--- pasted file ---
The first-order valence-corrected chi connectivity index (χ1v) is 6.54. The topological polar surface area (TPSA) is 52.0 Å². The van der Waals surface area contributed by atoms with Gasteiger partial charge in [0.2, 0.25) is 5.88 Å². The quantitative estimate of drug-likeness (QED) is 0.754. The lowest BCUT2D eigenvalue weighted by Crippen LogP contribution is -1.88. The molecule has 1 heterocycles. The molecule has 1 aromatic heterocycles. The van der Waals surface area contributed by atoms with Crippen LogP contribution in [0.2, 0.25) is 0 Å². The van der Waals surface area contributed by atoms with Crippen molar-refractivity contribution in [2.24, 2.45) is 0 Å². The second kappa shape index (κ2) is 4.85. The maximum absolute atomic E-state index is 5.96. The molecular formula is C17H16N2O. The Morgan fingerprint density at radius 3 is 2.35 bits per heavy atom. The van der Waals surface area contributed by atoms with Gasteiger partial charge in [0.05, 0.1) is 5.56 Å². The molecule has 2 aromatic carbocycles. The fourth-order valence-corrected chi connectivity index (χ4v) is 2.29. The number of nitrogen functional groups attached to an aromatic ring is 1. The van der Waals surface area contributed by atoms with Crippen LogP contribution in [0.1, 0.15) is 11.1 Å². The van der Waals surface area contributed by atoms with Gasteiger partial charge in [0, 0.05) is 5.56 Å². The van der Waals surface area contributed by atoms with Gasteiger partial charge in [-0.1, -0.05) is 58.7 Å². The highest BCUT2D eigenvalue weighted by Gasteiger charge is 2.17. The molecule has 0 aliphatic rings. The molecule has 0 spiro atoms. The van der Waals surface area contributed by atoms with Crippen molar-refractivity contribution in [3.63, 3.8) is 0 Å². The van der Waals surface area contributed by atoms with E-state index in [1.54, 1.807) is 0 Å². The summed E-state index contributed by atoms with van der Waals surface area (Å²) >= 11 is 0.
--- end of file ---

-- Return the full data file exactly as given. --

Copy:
The first-order valence-corrected chi connectivity index (χ1v) is 6.54. The topological polar surface area (TPSA) is 52.0 Å². The van der Waals surface area contributed by atoms with Gasteiger partial charge in [0.2, 0.25) is 5.88 Å². The quantitative estimate of drug-likeness (QED) is 0.754. The lowest BCUT2D eigenvalue weighted by Crippen LogP contribution is -1.88. The molecule has 1 heterocycles. The molecule has 1 aromatic heterocycles. The van der Waals surface area contributed by atoms with Crippen LogP contribution in [0.2, 0.25) is 0 Å². The van der Waals surface area contributed by atoms with Crippen molar-refractivity contribution in [2.24, 2.45) is 0 Å². The second kappa shape index (κ2) is 4.85. The maximum absolute atomic E-state index is 5.96. The molecular formula is C17H16N2O. The Morgan fingerprint density at radius 3 is 2.35 bits per heavy atom. The van der Waals surface area contributed by atoms with Gasteiger partial charge in [0.05, 0.1) is 5.56 Å². The molecule has 2 aromatic carbocycles. The fourth-order valence-corrected chi connectivity index (χ4v) is 2.29. The number of nitrogen functional groups attached to an aromatic ring is 1. The van der Waals surface area contributed by atoms with Crippen LogP contribution in [0.1, 0.15) is 11.1 Å². The van der Waals surface area contributed by atoms with Gasteiger partial charge in [0, 0.05) is 5.56 Å². The van der Waals surface area contributed by atoms with Gasteiger partial charge in [-0.1, -0.05) is 58.7 Å². The highest BCUT2D eigenvalue weighted by Gasteiger charge is 2.17. The molecule has 0 aliphatic rings. The molecule has 0 spiro atoms. The van der Waals surface area contributed by atoms with Crippen molar-refractivity contribution in [3.63, 3.8) is 0 Å². The van der Waals surface area contributed by atoms with E-state index in [1.54, 1.807) is 0 Å². The summed E-state index contributed by atoms with van der Waals surface area (Å²) >= 11 is 0.